48 hours in Manchester | An insider’s guide to the capital of the North

Got 48 hours to spend in the capital of the north? Spend it wisely.

Rachel Kevern Rachel Kevern - 20th October 2021

You can pack a lot into a weekend, especially when you’re in a city with as much to offer as Manchester.

From the indie bars of the Northern Quarter, to traditional shopping arcades Deansgate, the high-end luxury of New Cathedral Street and beyond, Manchester has loads going on – but where should you begin? 

The Manc’s got your back.

With these unmissable highlights and local insights, you’re sure to have an unforgettable weekend in Manchester. 

From the best brunch spots and late-night hangouts, to art galleries, and top shopping destinations, here’s our guide for making sure you get the absolute most out of your 48 hours in Manchester city centre.



Where To Stay?

Native Manchester: Found in the Grade II listed Ducie Street Warehouse, Native aparthotel is a stone’s throw from Piccadilly train station and offers the best of inner-city luxury.


It was the winner of The Sunday Times Best Hotel, North of England 2019, and boasts 162 luxury serviced apartments. Go on, treat yourself. 

Prices from £131 per night. 

Manchester South Hotel: Staying a little further out from the city centre can bring you big savings. Manchester South Hotel in Fallowfield is just 15 minutes from the city centre by car and less than half an hour by public transport.


It offers guests light and airy rooms, free WiFi, and easy access to the rest of Manchester. With a bus stop just outside the hotel, it makes a great base for 48 hours of exploring. 

Prices from £54 per night. 

Friday Evening

Start your weekend right in Manchester’s lively Northern Quarter.

This vibrant neighbourhood has long been recognised as one of the city’s coolest hangouts – and you’ll see it at its best on a Friday night. 

Credit: Unsplash (Stanislav Ivanitskiy)

Grab a pre-dinner drink at El Capo, a buzzing South American bar and cantina that’s sure to get the party started with its amazing selection of 70 different types of tequila.


If it’s a cocktail you’re after, we recommend the ‘Mezcal Mule’ (Montelobos Mezcal, agave, lemon, and ginger beer) for an innovative twist on a classic. 

Work up an appetite by taking a stroll to spot some of the neighbourhood’s famous street art.

The art in the Northern Quarter is always changing, but the enormous blue tit mural on the side of a building in Newton Street is an iconic long-term fixture.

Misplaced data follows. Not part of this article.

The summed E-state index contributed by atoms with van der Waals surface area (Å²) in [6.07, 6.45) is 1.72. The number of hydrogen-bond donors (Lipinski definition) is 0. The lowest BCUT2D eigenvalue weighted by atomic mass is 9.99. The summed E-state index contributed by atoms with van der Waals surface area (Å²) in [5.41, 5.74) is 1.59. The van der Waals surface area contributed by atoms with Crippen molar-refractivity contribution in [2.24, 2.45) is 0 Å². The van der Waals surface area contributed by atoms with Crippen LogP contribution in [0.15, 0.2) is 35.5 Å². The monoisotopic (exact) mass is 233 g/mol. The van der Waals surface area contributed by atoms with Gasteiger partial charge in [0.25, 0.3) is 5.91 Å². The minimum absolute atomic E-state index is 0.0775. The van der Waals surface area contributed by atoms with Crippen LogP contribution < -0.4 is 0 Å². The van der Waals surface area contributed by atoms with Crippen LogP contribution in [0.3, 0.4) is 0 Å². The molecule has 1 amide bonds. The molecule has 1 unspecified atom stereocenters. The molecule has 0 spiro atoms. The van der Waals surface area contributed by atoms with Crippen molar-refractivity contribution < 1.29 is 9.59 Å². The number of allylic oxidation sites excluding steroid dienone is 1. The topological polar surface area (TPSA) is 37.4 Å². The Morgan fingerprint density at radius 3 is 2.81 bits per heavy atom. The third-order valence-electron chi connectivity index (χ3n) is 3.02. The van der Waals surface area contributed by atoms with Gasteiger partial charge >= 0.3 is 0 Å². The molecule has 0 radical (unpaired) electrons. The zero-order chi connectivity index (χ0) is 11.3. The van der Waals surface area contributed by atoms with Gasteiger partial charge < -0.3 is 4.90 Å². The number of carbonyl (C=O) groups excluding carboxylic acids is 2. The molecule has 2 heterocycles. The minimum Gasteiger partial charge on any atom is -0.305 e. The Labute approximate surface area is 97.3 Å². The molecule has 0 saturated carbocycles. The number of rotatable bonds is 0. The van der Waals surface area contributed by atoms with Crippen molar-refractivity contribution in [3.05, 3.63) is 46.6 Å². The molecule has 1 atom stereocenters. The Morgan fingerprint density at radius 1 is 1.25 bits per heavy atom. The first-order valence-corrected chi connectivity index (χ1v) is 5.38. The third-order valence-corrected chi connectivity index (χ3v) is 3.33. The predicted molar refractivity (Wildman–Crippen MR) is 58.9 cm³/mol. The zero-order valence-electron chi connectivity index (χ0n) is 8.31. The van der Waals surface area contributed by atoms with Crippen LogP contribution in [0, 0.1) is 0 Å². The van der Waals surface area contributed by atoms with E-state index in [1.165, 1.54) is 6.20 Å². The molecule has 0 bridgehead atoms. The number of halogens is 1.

When dinner calls, head over to BAB – a unique independent restaurant on Little Lever Street that offers mezze and “kebabs worth sitting down for” – think fresh flatbreads, moreish small plates, homemade marinades, and a serious commitment to big flavours.

In more of a pizza mood? We’ve got you covered.


PLY lies in the heart of the Northern Quarter and serves some of Manchester’s best sourdough pizzas, along with a regularly refreshed range of craft beer, quality wine, and twists on classic cocktails. 

When you’re fed and watered, head along to Matt and Phred’s – a jazz club and live music venue on Tib Street to dance the night away to their live jazz, funk and soul acts, or sip on a cocktail in the laid-back basement bar. 

Not ready to call it a night? Then head down to Dusk ‘til Pawn – a nearby speakeasy bar with an enormous range of drinks on offer and open till 2am.

Credit: Unsplash (Matheus Bardemaker)

Saturday Morning

Fuel up for the day (and chase away any thoughts of a hangover) with a proper breakfast from one of the Northern Quarter’s best cafes.

We love Federal, Fig + Sparrow, and Foundation Coffee House for their French toast, granola pots, and vegan options, but if you’re after a hearty full-English, you can’t go wrong with Koffee Pot


Need more brunch inspiration?

Check out our picks for the best places for breakfast and brunch in Manchester. 

Credit: Unsplash (Jack Niles)

Spend the rest of the morning browsing some of the city’s best independent shops.

Find vintage treasures in Cow, Blue Rinse, and Pop Boutique, before popping into Oklahoma – an artsy boutique bursting at the seams with handmade jewellery, eclectic homeware, and unique gifts. 

Continue your shopping spree with a quick tour of some of Manchester’s beloved record shops, as vinyl havens such as Piccadilly Records, Vinyl Exchange, and Eastern Bloc are essential stop-offs for any music junkie.


If you feel yourself flagging, Eastern Bloc has a great coffee counter where you can get re-caffeinated ready for the rest of the day.